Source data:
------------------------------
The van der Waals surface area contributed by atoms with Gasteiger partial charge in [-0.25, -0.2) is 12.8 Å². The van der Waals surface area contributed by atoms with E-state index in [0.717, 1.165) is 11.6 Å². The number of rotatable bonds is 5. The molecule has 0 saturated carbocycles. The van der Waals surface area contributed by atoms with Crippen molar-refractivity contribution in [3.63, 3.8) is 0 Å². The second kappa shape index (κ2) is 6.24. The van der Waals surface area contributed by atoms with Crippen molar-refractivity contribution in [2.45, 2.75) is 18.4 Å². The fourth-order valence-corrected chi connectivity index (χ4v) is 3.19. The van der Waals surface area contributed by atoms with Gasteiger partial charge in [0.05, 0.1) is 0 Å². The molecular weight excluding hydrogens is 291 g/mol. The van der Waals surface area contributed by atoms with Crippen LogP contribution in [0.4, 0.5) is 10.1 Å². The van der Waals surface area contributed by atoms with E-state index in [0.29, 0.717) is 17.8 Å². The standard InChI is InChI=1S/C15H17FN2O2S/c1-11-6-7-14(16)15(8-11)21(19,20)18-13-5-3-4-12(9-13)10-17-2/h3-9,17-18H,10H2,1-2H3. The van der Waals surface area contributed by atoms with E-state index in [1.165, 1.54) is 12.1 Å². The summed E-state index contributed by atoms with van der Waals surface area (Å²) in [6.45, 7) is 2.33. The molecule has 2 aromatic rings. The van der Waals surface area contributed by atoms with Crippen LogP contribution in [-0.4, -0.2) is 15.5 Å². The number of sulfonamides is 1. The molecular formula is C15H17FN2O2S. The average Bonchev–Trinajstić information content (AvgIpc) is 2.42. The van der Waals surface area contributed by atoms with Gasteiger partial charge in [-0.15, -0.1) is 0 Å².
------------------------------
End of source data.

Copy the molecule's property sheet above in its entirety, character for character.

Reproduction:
The van der Waals surface area contributed by atoms with Gasteiger partial charge in [-0.25, -0.2) is 12.8 Å². The van der Waals surface area contributed by atoms with E-state index in [0.717, 1.165) is 11.6 Å². The number of rotatable bonds is 5. The molecule has 0 saturated carbocycles. The van der Waals surface area contributed by atoms with Crippen molar-refractivity contribution in [3.63, 3.8) is 0 Å². The second kappa shape index (κ2) is 6.24. The van der Waals surface area contributed by atoms with Crippen molar-refractivity contribution in [2.45, 2.75) is 18.4 Å². The fourth-order valence-corrected chi connectivity index (χ4v) is 3.19. The van der Waals surface area contributed by atoms with Gasteiger partial charge in [0.05, 0.1) is 0 Å². The molecular weight excluding hydrogens is 291 g/mol. The van der Waals surface area contributed by atoms with Crippen LogP contribution in [0.4, 0.5) is 10.1 Å². The van der Waals surface area contributed by atoms with E-state index in [0.29, 0.717) is 17.8 Å². The standard InChI is InChI=1S/C15H17FN2O2S/c1-11-6-7-14(16)15(8-11)21(19,20)18-13-5-3-4-12(9-13)10-17-2/h3-9,17-18H,10H2,1-2H3. The van der Waals surface area contributed by atoms with E-state index in [1.165, 1.54) is 12.1 Å². The summed E-state index contributed by atoms with van der Waals surface area (Å²) in [6.45, 7) is 2.33. The molecule has 2 aromatic rings. The van der Waals surface area contributed by atoms with Crippen LogP contribution in [-0.4, -0.2) is 15.5 Å². The number of sulfonamides is 1. The molecular formula is C15H17FN2O2S. The average Bonchev–Trinajstić information content (AvgIpc) is 2.42. The van der Waals surface area contributed by atoms with Gasteiger partial charge in [-0.15, -0.1) is 0 Å².